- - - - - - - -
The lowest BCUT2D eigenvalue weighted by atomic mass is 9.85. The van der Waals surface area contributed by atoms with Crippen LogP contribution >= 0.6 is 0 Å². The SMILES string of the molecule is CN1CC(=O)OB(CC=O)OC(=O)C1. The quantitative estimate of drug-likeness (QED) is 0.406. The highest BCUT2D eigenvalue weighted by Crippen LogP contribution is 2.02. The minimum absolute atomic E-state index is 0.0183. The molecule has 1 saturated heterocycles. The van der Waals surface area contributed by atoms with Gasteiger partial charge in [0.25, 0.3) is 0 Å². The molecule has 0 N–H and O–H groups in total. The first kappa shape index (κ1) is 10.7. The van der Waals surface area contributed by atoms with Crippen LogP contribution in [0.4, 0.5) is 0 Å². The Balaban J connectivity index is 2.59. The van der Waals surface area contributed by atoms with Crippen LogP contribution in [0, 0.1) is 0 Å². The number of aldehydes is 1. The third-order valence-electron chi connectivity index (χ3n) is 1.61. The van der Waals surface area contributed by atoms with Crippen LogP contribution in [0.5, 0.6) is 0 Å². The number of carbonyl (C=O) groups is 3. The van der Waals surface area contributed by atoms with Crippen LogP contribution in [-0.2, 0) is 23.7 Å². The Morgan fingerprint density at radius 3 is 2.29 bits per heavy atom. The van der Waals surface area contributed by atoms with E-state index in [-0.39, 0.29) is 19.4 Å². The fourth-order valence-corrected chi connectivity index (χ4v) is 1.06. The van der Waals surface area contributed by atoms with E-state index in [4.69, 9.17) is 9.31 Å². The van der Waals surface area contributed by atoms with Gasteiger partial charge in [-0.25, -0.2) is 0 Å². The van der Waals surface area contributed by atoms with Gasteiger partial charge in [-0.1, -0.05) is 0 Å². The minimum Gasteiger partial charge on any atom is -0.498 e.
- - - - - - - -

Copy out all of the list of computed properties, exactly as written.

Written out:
The lowest BCUT2D eigenvalue weighted by atomic mass is 9.85. The van der Waals surface area contributed by atoms with Crippen LogP contribution >= 0.6 is 0 Å². The SMILES string of the molecule is CN1CC(=O)OB(CC=O)OC(=O)C1. The quantitative estimate of drug-likeness (QED) is 0.406. The highest BCUT2D eigenvalue weighted by Crippen LogP contribution is 2.02. The minimum absolute atomic E-state index is 0.0183. The molecule has 1 saturated heterocycles. The van der Waals surface area contributed by atoms with Gasteiger partial charge in [0.25, 0.3) is 0 Å². The molecule has 0 N–H and O–H groups in total. The first kappa shape index (κ1) is 10.7. The van der Waals surface area contributed by atoms with Crippen LogP contribution in [0.4, 0.5) is 0 Å². The Balaban J connectivity index is 2.59. The van der Waals surface area contributed by atoms with Crippen LogP contribution in [0, 0.1) is 0 Å². The number of aldehydes is 1. The third-order valence-electron chi connectivity index (χ3n) is 1.61. The van der Waals surface area contributed by atoms with Crippen LogP contribution in [0.5, 0.6) is 0 Å². The number of carbonyl (C=O) groups is 3. The van der Waals surface area contributed by atoms with Crippen LogP contribution in [-0.2, 0) is 23.7 Å². The Morgan fingerprint density at radius 3 is 2.29 bits per heavy atom. The van der Waals surface area contributed by atoms with E-state index in [-0.39, 0.29) is 19.4 Å². The fourth-order valence-corrected chi connectivity index (χ4v) is 1.06. The van der Waals surface area contributed by atoms with E-state index in [4.69, 9.17) is 9.31 Å². The van der Waals surface area contributed by atoms with Gasteiger partial charge in [-0.25, -0.2) is 0 Å². The van der Waals surface area contributed by atoms with Gasteiger partial charge in [-0.1, -0.05) is 0 Å². The minimum Gasteiger partial charge on any atom is -0.498 e.